Utility of the pediatric outcomes data collection instrument for assessing acute hand and wrist injuries in children

Samuel Kunkel, Emily Eismann, Roger Cornwall
Journal of Pediatric Orthopedics 2011, 31 (7): 767-72

BACKGROUND: Despite the frequency of hand and wrist injuries in children, patient-reported outcomes have not been systematically assessed. This study hypothesizes that the Pediatric Outcomes Data Collection Instrument (PODCI) can be reliable, responsive, and discriminatory in assessing the impact of acute pediatric hand and wrist injuries on function and quality of life.

METHODS: Consecutive patients presenting to a pediatric clinic with acute hand and wrist injuries over a 3-month period completed PODCI questionnaires at initial and follow-up visits. Reliability was assessed with Cronbach α and responsiveness with standardized response means and effect sizes. Scores for each PODCI scale were compared with established age-matched normative scores and among injury types, injury locations, sexes, age groups, and visits using t tests. Changes in clinic wait times, visit lengths, and patient satisfaction were assessed as measures of feasibility through t tests and Fisher exact tests. The influence of PODCI administration on patient wait times, total visit lengths, and satisfaction was measured through t tests and Fisher exact tests.

RESULTS: During this study, 125 patients with acute hand and wrist injuries completed PODCI questionnaires at initial presentation. Follow-up questionnaires were collected at a median of 3 weeks later from 22 patients. All PODCI scales demonstrated internal reliability and responsiveness to clinical change in this sample. At the initial visit, mean scores for all PODCI scales, except happiness, were significantly lower than established age-matched normative values. Adolescents had worse pain and global function than young children. Children significantly improved in mobility, comfort, and global function from initial visit to follow-up. At follow-up, young children were similar to norms on all scales except global function, whereas adolescents were only similar to norms on pain. PODCI administration did not influence patient wait times, total visit lengths, or satisfaction.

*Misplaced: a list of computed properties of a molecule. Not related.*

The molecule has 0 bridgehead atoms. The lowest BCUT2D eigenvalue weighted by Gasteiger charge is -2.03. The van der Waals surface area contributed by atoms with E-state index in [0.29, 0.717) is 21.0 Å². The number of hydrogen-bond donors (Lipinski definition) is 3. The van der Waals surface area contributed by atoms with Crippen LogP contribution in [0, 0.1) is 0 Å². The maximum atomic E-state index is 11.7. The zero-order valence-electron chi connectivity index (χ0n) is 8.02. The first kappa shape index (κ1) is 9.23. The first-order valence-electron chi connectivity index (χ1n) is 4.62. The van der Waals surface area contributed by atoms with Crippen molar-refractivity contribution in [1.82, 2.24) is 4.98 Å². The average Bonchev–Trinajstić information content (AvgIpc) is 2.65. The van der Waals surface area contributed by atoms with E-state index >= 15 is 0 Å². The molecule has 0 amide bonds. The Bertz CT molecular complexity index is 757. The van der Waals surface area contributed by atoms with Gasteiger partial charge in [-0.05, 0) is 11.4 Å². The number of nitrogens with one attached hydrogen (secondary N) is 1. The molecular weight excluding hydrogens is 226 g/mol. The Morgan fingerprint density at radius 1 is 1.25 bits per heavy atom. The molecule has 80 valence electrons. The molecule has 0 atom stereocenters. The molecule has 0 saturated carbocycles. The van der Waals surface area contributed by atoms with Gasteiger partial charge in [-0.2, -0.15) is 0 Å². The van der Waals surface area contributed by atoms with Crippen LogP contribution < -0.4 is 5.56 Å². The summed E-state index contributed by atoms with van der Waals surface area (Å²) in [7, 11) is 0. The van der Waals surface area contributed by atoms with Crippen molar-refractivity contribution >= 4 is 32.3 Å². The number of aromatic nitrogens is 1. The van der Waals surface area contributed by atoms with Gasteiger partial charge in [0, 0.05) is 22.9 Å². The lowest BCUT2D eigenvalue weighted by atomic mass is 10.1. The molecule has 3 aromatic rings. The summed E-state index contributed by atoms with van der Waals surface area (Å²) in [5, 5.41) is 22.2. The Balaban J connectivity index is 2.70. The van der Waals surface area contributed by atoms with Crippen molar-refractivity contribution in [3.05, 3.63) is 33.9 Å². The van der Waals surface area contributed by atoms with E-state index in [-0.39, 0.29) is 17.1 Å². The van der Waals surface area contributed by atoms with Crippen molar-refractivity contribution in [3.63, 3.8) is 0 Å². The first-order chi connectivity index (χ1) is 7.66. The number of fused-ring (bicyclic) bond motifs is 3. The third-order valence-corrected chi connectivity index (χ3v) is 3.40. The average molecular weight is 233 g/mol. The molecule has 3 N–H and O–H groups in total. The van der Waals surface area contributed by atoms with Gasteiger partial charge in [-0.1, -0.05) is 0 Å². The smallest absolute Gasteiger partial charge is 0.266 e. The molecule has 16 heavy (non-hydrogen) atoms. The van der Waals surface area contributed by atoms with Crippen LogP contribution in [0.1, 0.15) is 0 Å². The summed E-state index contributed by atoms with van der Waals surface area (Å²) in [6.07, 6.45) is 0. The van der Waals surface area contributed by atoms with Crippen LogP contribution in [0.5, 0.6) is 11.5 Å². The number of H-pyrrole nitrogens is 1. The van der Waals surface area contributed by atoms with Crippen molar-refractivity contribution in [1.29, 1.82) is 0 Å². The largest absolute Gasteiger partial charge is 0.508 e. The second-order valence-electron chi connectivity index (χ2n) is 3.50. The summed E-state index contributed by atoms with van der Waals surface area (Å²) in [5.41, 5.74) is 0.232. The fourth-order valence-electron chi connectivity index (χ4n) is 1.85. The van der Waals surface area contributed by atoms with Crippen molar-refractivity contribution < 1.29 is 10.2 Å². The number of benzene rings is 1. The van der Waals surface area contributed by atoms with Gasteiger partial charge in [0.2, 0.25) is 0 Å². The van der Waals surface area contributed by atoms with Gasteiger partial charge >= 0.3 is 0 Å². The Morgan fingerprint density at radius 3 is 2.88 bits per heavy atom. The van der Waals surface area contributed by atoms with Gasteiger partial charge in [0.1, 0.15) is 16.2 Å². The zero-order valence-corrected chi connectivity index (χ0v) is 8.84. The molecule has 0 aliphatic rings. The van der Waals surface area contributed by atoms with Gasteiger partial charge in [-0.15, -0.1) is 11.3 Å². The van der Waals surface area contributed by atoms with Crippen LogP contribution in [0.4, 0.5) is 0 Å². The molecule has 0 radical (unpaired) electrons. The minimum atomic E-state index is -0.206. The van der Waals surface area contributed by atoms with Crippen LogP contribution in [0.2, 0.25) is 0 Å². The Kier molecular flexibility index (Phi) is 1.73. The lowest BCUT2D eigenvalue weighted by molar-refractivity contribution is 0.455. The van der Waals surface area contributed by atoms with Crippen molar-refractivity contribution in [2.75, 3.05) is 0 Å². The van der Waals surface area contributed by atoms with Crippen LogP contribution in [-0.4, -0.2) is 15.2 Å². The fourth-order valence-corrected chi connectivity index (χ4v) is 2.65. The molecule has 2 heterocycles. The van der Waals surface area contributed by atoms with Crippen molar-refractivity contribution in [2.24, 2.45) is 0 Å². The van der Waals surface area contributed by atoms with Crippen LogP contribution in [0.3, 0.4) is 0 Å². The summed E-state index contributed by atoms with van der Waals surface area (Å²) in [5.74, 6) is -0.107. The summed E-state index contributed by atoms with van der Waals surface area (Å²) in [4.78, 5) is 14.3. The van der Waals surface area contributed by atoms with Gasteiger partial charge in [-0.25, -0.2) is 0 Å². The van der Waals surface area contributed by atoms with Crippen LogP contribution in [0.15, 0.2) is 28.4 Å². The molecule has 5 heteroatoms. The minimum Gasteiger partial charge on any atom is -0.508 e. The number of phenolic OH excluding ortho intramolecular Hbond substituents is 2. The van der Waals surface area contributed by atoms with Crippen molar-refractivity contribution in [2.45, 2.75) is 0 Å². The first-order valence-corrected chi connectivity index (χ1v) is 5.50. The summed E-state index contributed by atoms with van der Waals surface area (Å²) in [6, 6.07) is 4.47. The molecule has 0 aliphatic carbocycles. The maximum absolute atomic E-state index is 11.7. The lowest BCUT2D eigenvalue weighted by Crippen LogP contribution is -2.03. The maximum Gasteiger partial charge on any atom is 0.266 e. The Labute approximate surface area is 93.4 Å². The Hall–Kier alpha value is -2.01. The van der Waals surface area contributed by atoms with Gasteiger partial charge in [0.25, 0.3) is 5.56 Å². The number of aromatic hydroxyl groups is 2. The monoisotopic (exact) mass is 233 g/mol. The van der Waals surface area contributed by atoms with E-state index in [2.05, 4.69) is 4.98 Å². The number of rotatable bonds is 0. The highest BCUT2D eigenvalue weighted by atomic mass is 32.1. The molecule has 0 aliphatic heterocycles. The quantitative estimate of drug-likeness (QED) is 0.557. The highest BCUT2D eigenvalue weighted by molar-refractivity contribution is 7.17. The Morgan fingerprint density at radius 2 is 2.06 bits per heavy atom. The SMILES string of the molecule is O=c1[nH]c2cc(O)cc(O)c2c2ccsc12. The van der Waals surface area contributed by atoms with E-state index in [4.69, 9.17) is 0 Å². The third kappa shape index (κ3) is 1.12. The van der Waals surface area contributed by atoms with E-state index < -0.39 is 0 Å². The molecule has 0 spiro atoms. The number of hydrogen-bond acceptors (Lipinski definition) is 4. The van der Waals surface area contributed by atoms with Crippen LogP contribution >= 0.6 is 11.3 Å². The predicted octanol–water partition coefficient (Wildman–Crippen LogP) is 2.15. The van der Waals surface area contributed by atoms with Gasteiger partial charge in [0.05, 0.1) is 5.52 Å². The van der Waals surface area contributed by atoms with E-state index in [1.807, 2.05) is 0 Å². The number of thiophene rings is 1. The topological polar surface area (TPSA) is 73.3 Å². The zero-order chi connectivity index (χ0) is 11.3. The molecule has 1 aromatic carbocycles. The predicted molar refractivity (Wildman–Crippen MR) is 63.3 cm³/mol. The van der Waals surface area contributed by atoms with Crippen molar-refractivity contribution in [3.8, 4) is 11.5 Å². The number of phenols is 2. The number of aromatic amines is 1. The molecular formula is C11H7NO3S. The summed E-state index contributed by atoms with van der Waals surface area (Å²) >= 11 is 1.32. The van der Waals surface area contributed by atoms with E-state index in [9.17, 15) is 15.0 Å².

CONCLUSIONS: Patient-reported outcomes can be systematically assessed in children and adolescents with acute hand and wrist injuries. The PODCI is reliable, responsive to changes over time, and able to discriminate between populations. The PODCI has potential to be an effective clinical and research tool for assessing and improving patient outcomes.


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